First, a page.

A Road Scholar Program by Norm Moline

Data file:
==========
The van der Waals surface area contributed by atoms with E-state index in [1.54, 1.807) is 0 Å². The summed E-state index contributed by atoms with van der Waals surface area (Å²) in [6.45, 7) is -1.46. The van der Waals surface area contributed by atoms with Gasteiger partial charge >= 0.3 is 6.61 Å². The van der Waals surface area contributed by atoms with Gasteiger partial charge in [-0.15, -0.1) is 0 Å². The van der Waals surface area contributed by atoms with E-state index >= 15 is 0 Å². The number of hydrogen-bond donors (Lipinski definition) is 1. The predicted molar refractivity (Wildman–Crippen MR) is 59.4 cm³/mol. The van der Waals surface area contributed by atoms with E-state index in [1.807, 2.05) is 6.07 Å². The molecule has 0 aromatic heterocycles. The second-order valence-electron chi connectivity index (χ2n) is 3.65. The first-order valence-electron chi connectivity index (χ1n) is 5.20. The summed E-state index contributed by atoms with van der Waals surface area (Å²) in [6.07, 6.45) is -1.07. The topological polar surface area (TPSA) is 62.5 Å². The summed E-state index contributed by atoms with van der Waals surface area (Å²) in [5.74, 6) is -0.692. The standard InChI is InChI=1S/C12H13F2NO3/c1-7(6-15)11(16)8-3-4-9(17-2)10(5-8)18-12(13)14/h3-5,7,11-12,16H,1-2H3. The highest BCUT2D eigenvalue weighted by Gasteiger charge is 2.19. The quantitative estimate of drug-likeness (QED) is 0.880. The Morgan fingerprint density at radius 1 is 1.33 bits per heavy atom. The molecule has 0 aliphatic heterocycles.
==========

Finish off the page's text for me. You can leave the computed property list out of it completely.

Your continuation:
In Illinois, as in most places, people and communities have sought to connect with other places for personal, cultural, economic, and political reasons. During our 200 years, private companies, state government, and national government have developed different forms of transportation and communication. Each form made unique contributions to this binding process by expanding the spaces used by people and economic activities and would be worthy of its own session. Yet, at this time of our bicentennial, this session will cover them as part of the cumulative effect. Our territory was changed from a sparsely settled and minimally connected area to a place with an extensive set of linkages between communities and regions. As these linkages expanded connectivity for most people, some have had to deal with fewer connections by any means other than an automobile. Clearly, these transportation and postal service developments have been key factors in shaping our state’s history and character. Though the core changes are obvious and perhaps taken for granted, the details and interesting stories along that historical path are fascinating and illustrate our desires and need for connections.
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